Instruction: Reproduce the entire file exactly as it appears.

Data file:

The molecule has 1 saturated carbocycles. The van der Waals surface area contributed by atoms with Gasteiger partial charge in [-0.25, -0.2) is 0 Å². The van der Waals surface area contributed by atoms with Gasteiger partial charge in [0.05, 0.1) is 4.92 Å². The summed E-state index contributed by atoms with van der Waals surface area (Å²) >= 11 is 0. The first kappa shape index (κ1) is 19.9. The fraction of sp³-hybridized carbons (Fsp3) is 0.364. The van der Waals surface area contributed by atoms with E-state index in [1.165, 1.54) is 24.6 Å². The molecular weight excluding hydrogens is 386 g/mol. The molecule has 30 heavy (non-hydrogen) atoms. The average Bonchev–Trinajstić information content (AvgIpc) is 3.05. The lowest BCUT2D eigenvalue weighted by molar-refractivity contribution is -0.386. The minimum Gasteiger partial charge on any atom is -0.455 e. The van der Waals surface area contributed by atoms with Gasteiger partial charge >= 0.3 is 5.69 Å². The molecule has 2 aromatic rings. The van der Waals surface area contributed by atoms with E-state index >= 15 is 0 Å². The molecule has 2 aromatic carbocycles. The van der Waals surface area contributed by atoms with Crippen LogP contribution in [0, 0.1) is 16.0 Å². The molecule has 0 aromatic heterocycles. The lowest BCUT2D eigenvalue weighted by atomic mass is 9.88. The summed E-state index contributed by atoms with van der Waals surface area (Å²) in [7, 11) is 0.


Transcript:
The molecule has 1 saturated carbocycles. The van der Waals surface area contributed by atoms with Gasteiger partial charge in [-0.25, -0.2) is 0 Å². The van der Waals surface area contributed by atoms with Gasteiger partial charge in [0.05, 0.1) is 4.92 Å². The summed E-state index contributed by atoms with van der Waals surface area (Å²) >= 11 is 0. The first kappa shape index (κ1) is 19.9. The fraction of sp³-hybridized carbons (Fsp3) is 0.364. The van der Waals surface area contributed by atoms with E-state index in [1.165, 1.54) is 24.6 Å². The molecular weight excluding hydrogens is 386 g/mol. The molecule has 30 heavy (non-hydrogen) atoms. The average Bonchev–Trinajstić information content (AvgIpc) is 3.05. The lowest BCUT2D eigenvalue weighted by molar-refractivity contribution is -0.386. The minimum Gasteiger partial charge on any atom is -0.455 e. The van der Waals surface area contributed by atoms with Gasteiger partial charge >= 0.3 is 5.69 Å². The molecule has 2 aromatic rings. The van der Waals surface area contributed by atoms with E-state index >= 15 is 0 Å². The molecule has 2 aromatic carbocycles. The van der Waals surface area contributed by atoms with Crippen LogP contribution in [0, 0.1) is 16.0 Å². The molecule has 0 aromatic heterocycles. The lowest BCUT2D eigenvalue weighted by atomic mass is 9.88. The summed E-state index contributed by atoms with van der Waals surface area (Å²) in [7, 11) is 0.